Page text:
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Monday, January 21, 2019

HPE boss disses quantum computing to push HP tech

By Nick Flaherty

The chief executive of HPE has poured scorn on quantum computing and doubled down on its Memory driven architecture as the future of computing.

"We now find ourselves on a precipice, where the near future will bring with it a wealth of possibilities. The potential of what’s on the horizon of computing is something truly remarkable. However, this immense potential brings with it significant challenges – and it is our responsibility to do everything in our power to overcome them," said Antonio Neri, President and CEO of HPE.

"New emerging technologies could be the tools we need to flourish as a society. At HPE, we aim to harness the transformative power of these technologies to achieve our purpose – to advance the way people live and work. Only then can we start to unlock our technological potential," he said.

The main roadblock on this journey to a better world lies in the limitations of conventional computing solutions, he says, especially with the impact of the data generated by the Internet of Things (IoT). "There is a growing data deluge as our ambitions grow faster than our computers improve. Every two years we create more data than has ever been created before, with the majority of it originating at the edge, or the periphery of the network," he said.

"We need a new paradigm that reinvents the most basic functions of a computing system from the ground up. Memory-Driven Computing is one approach that delivers an entirely new way of computing specifically designed for the Big Data era," he points out. Doubling down on the commitment, he says: "Only through a new architecture like Memory-Driven Computing will it be possible to simultaneously work with every digital health record of every person on earth, every trip of Google’s autonomous vehicles and every data set from space exploration all at the same time – getting to answers and uncovering new opportunities at unprecedented speeds."

He is negative about quantum computing, where HPE has been not been investing significantly in R&D, although it is at the leading edge of research in quantum cryptography.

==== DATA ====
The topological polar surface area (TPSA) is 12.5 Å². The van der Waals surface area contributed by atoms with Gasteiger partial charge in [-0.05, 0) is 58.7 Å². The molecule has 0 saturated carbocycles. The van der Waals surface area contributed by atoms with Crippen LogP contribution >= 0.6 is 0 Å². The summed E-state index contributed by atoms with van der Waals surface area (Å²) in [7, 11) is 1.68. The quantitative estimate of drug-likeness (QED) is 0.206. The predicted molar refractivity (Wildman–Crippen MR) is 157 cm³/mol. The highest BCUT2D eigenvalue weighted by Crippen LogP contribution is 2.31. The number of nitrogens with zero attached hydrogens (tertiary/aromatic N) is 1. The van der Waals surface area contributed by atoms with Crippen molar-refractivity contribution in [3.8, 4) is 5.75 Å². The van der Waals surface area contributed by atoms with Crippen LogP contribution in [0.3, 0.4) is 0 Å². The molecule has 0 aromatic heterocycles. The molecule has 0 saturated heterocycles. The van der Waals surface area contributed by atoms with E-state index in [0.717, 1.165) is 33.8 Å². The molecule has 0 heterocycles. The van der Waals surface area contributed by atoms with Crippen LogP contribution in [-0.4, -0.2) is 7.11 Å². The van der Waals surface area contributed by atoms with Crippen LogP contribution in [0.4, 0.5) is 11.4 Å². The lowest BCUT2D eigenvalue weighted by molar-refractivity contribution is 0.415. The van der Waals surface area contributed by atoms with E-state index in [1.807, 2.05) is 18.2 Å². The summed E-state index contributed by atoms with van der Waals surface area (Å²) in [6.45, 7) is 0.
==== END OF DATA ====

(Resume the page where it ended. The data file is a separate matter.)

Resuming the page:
"Quantum computing is one component that is in the global spotlight at the moment. Undeniably quantum computers will be able to achieve some amazing things, like the discovery of new drugs and materials. So rightly, organisations are exploring this technology. But as a society we can’t rely on quantum computers as the sole solution because quantum computing only solves quantum problems," said Neri.

"For instance, quantum computers can’t analyse and derive insights from the massive amount of sensor data our society is producing – from factories and connected cars to airports and security infrastructure. And quantum systems require a tremendous amount of energy."

However machine learning has been demonstrated on quantum computing systems (see the work by Regetti , link below), highlighting the ability to identify patterns in IoT data.

"As the complexity of the demands we place on computers increases, so too does our need for customised solutions, built for the problem at hand," said Neri. "A holistic view of future challenges combined with a new type of computing will allow for tailored solutions to some of the most significant problems facing our world. The challenges we’re facing are not insurmountable, and for governments and businesses around the world, the question is how to best prepare to meet these challenges head-on and succeed."

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